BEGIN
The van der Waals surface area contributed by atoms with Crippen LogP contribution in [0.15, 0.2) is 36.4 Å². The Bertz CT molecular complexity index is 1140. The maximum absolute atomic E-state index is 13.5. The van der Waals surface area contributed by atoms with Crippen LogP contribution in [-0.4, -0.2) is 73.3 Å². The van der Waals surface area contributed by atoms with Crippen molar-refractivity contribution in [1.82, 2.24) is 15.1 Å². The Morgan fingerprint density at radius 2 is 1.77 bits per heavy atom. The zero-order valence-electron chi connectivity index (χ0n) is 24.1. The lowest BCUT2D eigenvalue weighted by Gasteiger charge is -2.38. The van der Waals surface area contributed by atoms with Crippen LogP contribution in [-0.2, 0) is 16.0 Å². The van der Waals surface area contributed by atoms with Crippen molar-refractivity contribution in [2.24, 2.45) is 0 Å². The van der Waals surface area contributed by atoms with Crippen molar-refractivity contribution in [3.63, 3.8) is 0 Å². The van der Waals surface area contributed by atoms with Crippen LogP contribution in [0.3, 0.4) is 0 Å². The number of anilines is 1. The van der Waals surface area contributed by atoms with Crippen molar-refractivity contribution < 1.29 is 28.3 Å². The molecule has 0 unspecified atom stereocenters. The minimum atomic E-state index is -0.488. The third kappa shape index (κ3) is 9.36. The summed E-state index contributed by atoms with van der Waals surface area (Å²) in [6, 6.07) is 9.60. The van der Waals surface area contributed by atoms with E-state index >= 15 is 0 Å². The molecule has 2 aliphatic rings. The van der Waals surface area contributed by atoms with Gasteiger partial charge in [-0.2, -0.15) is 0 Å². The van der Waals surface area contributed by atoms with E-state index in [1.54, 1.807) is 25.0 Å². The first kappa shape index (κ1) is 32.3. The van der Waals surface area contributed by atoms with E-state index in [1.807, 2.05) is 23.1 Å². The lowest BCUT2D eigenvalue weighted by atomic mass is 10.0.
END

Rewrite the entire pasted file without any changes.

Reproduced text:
The van der Waals surface area contributed by atoms with Crippen LogP contribution in [0.15, 0.2) is 36.4 Å². The Bertz CT molecular complexity index is 1140. The maximum absolute atomic E-state index is 13.5. The van der Waals surface area contributed by atoms with Crippen LogP contribution in [-0.4, -0.2) is 73.3 Å². The van der Waals surface area contributed by atoms with Crippen molar-refractivity contribution in [1.82, 2.24) is 15.1 Å². The Morgan fingerprint density at radius 2 is 1.77 bits per heavy atom. The zero-order valence-electron chi connectivity index (χ0n) is 24.1. The lowest BCUT2D eigenvalue weighted by Gasteiger charge is -2.38. The van der Waals surface area contributed by atoms with Crippen LogP contribution in [-0.2, 0) is 16.0 Å². The van der Waals surface area contributed by atoms with Crippen molar-refractivity contribution in [2.24, 2.45) is 0 Å². The van der Waals surface area contributed by atoms with Crippen molar-refractivity contribution in [3.63, 3.8) is 0 Å². The van der Waals surface area contributed by atoms with Crippen LogP contribution in [0.3, 0.4) is 0 Å². The number of anilines is 1. The van der Waals surface area contributed by atoms with Crippen molar-refractivity contribution < 1.29 is 28.3 Å². The molecule has 0 unspecified atom stereocenters. The minimum atomic E-state index is -0.488. The third kappa shape index (κ3) is 9.36. The summed E-state index contributed by atoms with van der Waals surface area (Å²) in [6, 6.07) is 9.60. The van der Waals surface area contributed by atoms with E-state index >= 15 is 0 Å². The molecule has 2 aliphatic rings. The van der Waals surface area contributed by atoms with Gasteiger partial charge in [-0.2, -0.15) is 0 Å². The van der Waals surface area contributed by atoms with E-state index in [1.54, 1.807) is 25.0 Å². The first kappa shape index (κ1) is 32.3. The van der Waals surface area contributed by atoms with E-state index in [1.807, 2.05) is 23.1 Å². The lowest BCUT2D eigenvalue weighted by atomic mass is 10.0.